Monday, September 29, 2008

Today's Pepys Quote

October 13th, 1660:
I went out to Charing Cross, to see Major-General Harrison hanged, drawn, and quartered; which was done there, he looking as cheerful as any man could do in that condition. He was presently cut down, and his head and heart shown to the people, at which there was great shouts of joy. It is said, that he said that he was sure to come shortly at the right hand of Christ to judge them that now had judged him, and that his wife do expect his coming again. Thus it was my chance to see the King beheaded at White Hall, and to see the first blood shed in revenge for the King at Charing Cross. Setting up shelves in my study.
From "The Diary of Samuel Pepys," Everyman's Library.

10 comments:

Gary said...

I had occasion to look into drawing and quartering a couple of months ago (Wikipedia is amazing!).

Reserved for traitors, it's a multi-step execution meant to deter all but the most determined anarchists. Believe me, nobody seeing such a spectacle would ever forget it.

Pepys' entry was m-i-l-d compared to the Wikipedia explanation of the entire procedure. Thanks for keeping it brief, Sammy.

Wild times indeed!

What else from Pepys do you have in store for us, Muffy?

Muffy St. Bernard said...

I think there should be a "Samuel Pepys Desk Calendar," with a pithy quote on every page. But most of the quotes would be about all the money he was making at his lucrative new job (which I don't quite understand as yet).

Wikipedia's "Drawn and quartered" entry was how I discovered Pepys in the first place! Sadly, their quotation from him did not include the final line about him putting up shelves.

Drawing and quartering sounds awful and nearly impossible. It must have taken so much effort. No wonder they rarely did it "properly."

Gary said...

I'm not a huge advocate of capital punishment (but I believe that it has its proper place in society when warranted).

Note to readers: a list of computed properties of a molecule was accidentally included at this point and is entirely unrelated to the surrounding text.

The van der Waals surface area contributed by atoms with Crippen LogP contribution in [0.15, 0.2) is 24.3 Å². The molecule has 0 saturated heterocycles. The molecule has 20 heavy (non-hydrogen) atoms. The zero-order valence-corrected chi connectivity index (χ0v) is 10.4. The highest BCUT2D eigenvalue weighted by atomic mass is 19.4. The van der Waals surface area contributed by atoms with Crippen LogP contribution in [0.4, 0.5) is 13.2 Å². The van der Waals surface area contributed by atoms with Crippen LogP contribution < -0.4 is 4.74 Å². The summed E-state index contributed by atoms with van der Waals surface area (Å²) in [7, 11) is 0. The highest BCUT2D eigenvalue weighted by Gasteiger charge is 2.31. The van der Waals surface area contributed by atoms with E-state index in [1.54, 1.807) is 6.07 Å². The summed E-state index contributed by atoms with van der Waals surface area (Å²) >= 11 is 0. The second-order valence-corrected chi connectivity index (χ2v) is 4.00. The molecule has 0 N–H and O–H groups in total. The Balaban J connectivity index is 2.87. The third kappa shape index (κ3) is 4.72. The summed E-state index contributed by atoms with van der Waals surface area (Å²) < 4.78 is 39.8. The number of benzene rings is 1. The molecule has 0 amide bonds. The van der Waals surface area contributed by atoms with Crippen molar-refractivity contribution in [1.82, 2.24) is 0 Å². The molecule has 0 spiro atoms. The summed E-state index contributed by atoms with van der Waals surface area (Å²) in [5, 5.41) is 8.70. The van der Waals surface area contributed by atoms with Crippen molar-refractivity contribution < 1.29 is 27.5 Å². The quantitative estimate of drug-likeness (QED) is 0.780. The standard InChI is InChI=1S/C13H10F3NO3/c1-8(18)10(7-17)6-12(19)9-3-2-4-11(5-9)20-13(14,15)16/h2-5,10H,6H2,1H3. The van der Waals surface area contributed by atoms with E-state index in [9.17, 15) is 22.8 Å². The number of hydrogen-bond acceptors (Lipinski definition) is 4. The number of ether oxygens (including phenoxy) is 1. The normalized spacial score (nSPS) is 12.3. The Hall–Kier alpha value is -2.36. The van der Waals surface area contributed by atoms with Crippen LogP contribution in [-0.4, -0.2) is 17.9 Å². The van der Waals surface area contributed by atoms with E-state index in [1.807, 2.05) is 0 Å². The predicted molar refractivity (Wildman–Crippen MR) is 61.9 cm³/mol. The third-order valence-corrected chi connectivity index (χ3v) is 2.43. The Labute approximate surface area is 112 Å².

That said, it seems that the spectacle of public execution is much diminished in our time. The axeman gave way to the surgically-precise guillotine. And hanging by strangulation gave way to the hangman's noose, usually ensuring a quick death.

I remember a PBS presentation of Moll Flanders some years ago. The hanging scene there showed one of the female convicts jerking and swinging at the end of the rope ("Lookit 'er dance!" they shouted).

Now that doesn't compare to the horrors of ye olde drawing and quartering. But considering that the crime may have been as comparatively minor as stealing a loaf of bread, this protracted death-by-strangling hanging shows a great absence of mercy.

Methinks Mr. Pepys, witnessing an execution by lethal injection behind prison walls, would come away disappointed, if not feeling downright cheated out of a spectacle.

Kimber said...

I can't believe you left out this little tidbit:

"After that I went by water home, where I was angry with my wife for her things lying about, and in my passion kicked the little fine basket, which I bought her in Holland, and broke it, which troubled me after I had done it."

Muffy St. Bernard said...

Yes, you might say that capital punishment loses whatever purpose it has when it becomes a private, mechanical affair.

Even so, I wonder how much of an effect those spectacles ever really had. People were still rebellious and treasonous and -- yes -- still stealing bread.

And Pepys -- who himself was worried about a regicidal comment he once made as a schoolboy -- seemed unmoved by it all. In a later entry he goes up a tower to see the quartered limbs of one of the victims, but talks more about the impressive view of London from that point.

Muffy St. Bernard said...

Kim, I'm afraid I'm reading an abridged version! If I could get all nine volumes I would, and I'm sure there would be many more gems like the one about the basket.

In one entry he mentions that he and a friend "ate about 200 walnuts," with a footnote from the editor saying this made him very sick the next day, the details best left abridged. I was like, "No, I want to hear about the walnuts!!!"

Mantelli said...

Now I wonder about the shelves in his study.

I read the Pepys Blog regularly, which is a fun way to read the diary.

Muffy St. Bernard said...

Pepys Blog, I had no idea, that's great!

"(Lord's Day) I did visit the Towere to take some heads of Fanatiques, paying 3d which pleased me. The heads proved most squishy, however, and therefore unsuited for shelving. I fear I will not make use of the study for several weeks, as the smell so pungent of rot."

Anonymous said...

the smell so pungent of rot - his office is in your laundry room?

Muffy St. Bernard said...

Oooooo!